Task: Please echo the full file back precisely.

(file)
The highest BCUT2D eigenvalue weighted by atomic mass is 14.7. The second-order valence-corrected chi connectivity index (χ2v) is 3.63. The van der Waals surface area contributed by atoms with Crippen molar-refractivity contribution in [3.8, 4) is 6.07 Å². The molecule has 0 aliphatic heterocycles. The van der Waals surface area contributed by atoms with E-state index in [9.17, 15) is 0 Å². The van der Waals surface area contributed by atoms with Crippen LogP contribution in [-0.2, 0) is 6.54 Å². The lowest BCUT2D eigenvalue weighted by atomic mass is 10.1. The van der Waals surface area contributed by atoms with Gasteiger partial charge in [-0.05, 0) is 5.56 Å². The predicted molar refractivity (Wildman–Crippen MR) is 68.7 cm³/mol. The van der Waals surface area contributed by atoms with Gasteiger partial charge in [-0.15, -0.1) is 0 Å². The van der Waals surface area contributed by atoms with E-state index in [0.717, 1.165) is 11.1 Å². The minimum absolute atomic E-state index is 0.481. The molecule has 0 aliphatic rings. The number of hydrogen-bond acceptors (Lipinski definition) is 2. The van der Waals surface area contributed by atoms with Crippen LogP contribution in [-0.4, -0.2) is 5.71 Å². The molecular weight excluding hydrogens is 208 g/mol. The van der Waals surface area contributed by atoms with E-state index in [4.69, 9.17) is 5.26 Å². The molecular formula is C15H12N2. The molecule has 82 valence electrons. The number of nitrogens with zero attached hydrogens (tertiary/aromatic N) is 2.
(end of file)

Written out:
The highest BCUT2D eigenvalue weighted by atomic mass is 14.7. The second-order valence-corrected chi connectivity index (χ2v) is 3.63. The van der Waals surface area contributed by atoms with Crippen molar-refractivity contribution in [3.8, 4) is 6.07 Å². The molecule has 0 aliphatic heterocycles. The van der Waals surface area contributed by atoms with E-state index in [9.17, 15) is 0 Å². The van der Waals surface area contributed by atoms with Crippen LogP contribution in [-0.2, 0) is 6.54 Å². The lowest BCUT2D eigenvalue weighted by atomic mass is 10.1. The van der Waals surface area contributed by atoms with Gasteiger partial charge in [-0.05, 0) is 5.56 Å². The predicted molar refractivity (Wildman–Crippen MR) is 68.7 cm³/mol. The van der Waals surface area contributed by atoms with Gasteiger partial charge in [-0.15, -0.1) is 0 Å². The van der Waals surface area contributed by atoms with E-state index in [0.717, 1.165) is 11.1 Å². The minimum absolute atomic E-state index is 0.481. The molecule has 0 aliphatic rings. The number of hydrogen-bond acceptors (Lipinski definition) is 2. The van der Waals surface area contributed by atoms with Crippen LogP contribution in [-0.4, -0.2) is 5.71 Å². The molecular weight excluding hydrogens is 208 g/mol. The van der Waals surface area contributed by atoms with E-state index in [4.69, 9.17) is 5.26 Å². The molecular formula is C15H12N2. The molecule has 82 valence electrons. The number of nitrogens with zero attached hydrogens (tertiary/aromatic N) is 2.